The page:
If directed to me, thanks, but I am on the other end of Canada.¬† As you have astutely picked up I am a climate contrarian, but my approach with Mr Hansen¬†may not be as you would predict.¬† I would actually enjoy hearing him speak even though I disagree with him. I don’t ever think that people, even the imitiable Mr. Hansen, are generally full of s***.¬†¬† They truly believe what they believe as I do.¬† And yes, there is science supporting both our “beliefs” – consensus be damned.¬†

    The forum that Mr. Hansen spoke at would have been immeasurably enhanced if someone would have called up Torontonian Steve McIntyre to put another perspective on the table.   Had he spoken, I would have hoped he be given the same deference as I would have given Mr. Hansen and you would not have considered him to be full of s***. 

  • Marlowe Johnson

    actually on that last bit I agree.¬† I would have loved to have seen Stevie Mac at the talk with Hansen.¬† But FWIW I suspect you’d be surprised at how much they would agree on.¬† Or at the very least that Steve would voice no opinion, since most of Hansen’s talk was on how evidence from the long-term paleo record constrains climate sensitivity.¬†¬†¬† As you may or may not know, this is something that Steve avoids talking about too much…can’t for the life of me think why though since it goes to the heart of the matter….

  • dbleader61

    To PDA @ 46. 

    Yep, you’ve pegged the science about CO2 and greenhouse gases, all determined sometime ago by Arrhenius and others.¬† Thanks for the reminder of the current consensus that increased CO2 and other greenhouse gases will have to cause warming.¬†¬†

    Silly scientists like Roy Spencer (and others),   question the extrapolation of the known effects of CO2 in simple models.   While the greenhouse effects of CO2 are known, how CO2 works in the atomosphere is indeed STILL THEORETICAL.   (Check out his 2nd post on his blog today Рtalks about this very thing) 

  • laursaurus

    Maybe someone else has already identified what has become a common fallacy in these AGW discussion. The “appeal to our grandchildren” is becoming extremely tiresome. The accelerated accrual of debt is the serious hardship our descendants will be faced to endure. ¬†A warmer climate might lessen the high energy costs required to heat their homes.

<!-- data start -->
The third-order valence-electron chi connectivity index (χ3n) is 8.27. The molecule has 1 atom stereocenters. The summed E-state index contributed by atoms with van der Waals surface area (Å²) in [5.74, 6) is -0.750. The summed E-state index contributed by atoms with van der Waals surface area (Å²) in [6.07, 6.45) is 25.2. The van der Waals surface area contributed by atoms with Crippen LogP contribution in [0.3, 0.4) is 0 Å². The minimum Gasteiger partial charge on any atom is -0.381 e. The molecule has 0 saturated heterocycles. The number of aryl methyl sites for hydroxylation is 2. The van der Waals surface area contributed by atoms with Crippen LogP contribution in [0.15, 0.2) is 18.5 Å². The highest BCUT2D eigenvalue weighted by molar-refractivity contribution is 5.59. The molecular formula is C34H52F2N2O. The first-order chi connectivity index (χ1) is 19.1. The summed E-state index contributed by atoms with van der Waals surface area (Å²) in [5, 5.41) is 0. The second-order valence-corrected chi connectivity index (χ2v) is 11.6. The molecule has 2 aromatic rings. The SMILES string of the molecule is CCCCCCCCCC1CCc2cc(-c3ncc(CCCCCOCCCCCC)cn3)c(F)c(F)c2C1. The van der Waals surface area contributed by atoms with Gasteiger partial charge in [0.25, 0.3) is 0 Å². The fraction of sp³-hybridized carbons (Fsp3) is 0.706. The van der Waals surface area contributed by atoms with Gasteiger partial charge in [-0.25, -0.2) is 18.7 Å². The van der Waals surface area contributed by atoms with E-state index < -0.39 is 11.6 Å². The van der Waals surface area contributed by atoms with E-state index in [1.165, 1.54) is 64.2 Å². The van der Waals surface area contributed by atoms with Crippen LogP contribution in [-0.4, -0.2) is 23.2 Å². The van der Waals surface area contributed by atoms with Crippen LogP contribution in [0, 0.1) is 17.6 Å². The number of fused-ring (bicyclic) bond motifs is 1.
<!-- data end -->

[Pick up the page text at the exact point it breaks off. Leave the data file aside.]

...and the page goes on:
• http://www.hopkinson.net SimonH

    Marlowe, #56: McIntyre very specifically doesn’t speak outside his field of expertise in a way that might be perceived as authoritative. He doesn’t, all said, “like the sound of his own voice”, so to speak. In my opinion, this is in stark contrast to Hansen or Mann, who love the adulation and thoroughly enjoy their platforms (maybe past tense in Mann’s case, I’m not sure). But where McIntyre finds errors and/or manipulations, he exposes them, and when he sees inappropriate behaviour he relays it. He’s apolitical with regard to his interest in climate science, in stark contrast to Hansen, and so there is probably little that Hansen would enjoy discussing that would interest McIntyre.
    ¬
    I find McIntyre’s approach – specifically his disinterest in policy and his focus exclusively on the integrity and quality of the science – his most endearing quality. Sure, he gets sarcastic occasionally, or even frequently, about those still defending the hockey stick and those with a history of attempts to belittle him and thwart his attempts to gain access to data, but given the history he remains infinitely more composed than I would in his position.

  • Steven Sullivan

    Hilarious, laurasaur. I *love* this bit of rhetorical jujitsu from your tribe.¬† It goes something like:¬† “Rapid global warming, a danger to our grandchildren?¬† Hah, what a tiresome liberal fallacy!¬† After all, we as a species have¬† lived through much worse global climate change before (OK, on a different timescale, but whatever) and hey, it might even be GOOD for us this time, because after all it, means the temperatures will go up everywhere, and that means less heating costs, right?¬†¬† Effects on the rest of the ecology?¬† Ah well, those loser species that can’t adapt as fast as modern H. sapiens¬† deserve what they get.¬† We won’t miss ‘em.¬† Let only the fittest¬† — or the ones we choose to save — survive our little global experiment in rapid niche rearrangement.”